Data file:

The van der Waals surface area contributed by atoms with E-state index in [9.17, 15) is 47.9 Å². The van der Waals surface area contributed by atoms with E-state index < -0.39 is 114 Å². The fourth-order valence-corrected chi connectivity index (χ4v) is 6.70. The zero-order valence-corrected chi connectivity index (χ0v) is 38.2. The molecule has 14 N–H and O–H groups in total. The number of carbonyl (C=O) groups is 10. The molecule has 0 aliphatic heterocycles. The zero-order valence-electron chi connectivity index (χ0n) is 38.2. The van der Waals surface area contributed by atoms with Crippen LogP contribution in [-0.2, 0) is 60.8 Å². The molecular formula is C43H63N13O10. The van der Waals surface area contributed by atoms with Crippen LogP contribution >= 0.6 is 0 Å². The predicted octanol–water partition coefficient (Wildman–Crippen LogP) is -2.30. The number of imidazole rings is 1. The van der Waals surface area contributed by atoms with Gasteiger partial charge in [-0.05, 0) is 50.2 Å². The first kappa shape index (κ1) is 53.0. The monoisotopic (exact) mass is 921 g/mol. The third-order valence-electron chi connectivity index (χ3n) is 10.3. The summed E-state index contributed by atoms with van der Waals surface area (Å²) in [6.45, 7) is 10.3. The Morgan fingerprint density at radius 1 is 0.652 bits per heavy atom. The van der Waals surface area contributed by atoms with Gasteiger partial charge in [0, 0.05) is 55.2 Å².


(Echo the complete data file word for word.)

The van der Waals surface area contributed by atoms with E-state index in [9.17, 15) is 47.9 Å². The van der Waals surface area contributed by atoms with E-state index < -0.39 is 114 Å². The fourth-order valence-corrected chi connectivity index (χ4v) is 6.70. The zero-order valence-corrected chi connectivity index (χ0v) is 38.2. The molecule has 14 N–H and O–H groups in total. The number of carbonyl (C=O) groups is 10. The molecule has 0 aliphatic heterocycles. The zero-order valence-electron chi connectivity index (χ0n) is 38.2. The van der Waals surface area contributed by atoms with Crippen LogP contribution in [-0.2, 0) is 60.8 Å². The molecular formula is C43H63N13O10. The van der Waals surface area contributed by atoms with Crippen LogP contribution >= 0.6 is 0 Å². The predicted octanol–water partition coefficient (Wildman–Crippen LogP) is -2.30. The number of imidazole rings is 1. The van der Waals surface area contributed by atoms with Gasteiger partial charge in [-0.05, 0) is 50.2 Å². The first kappa shape index (κ1) is 53.0. The monoisotopic (exact) mass is 921 g/mol. The third-order valence-electron chi connectivity index (χ3n) is 10.3. The summed E-state index contributed by atoms with van der Waals surface area (Å²) in [6.45, 7) is 10.3. The Morgan fingerprint density at radius 1 is 0.652 bits per heavy atom. The van der Waals surface area contributed by atoms with Gasteiger partial charge in [0, 0.05) is 55.2 Å².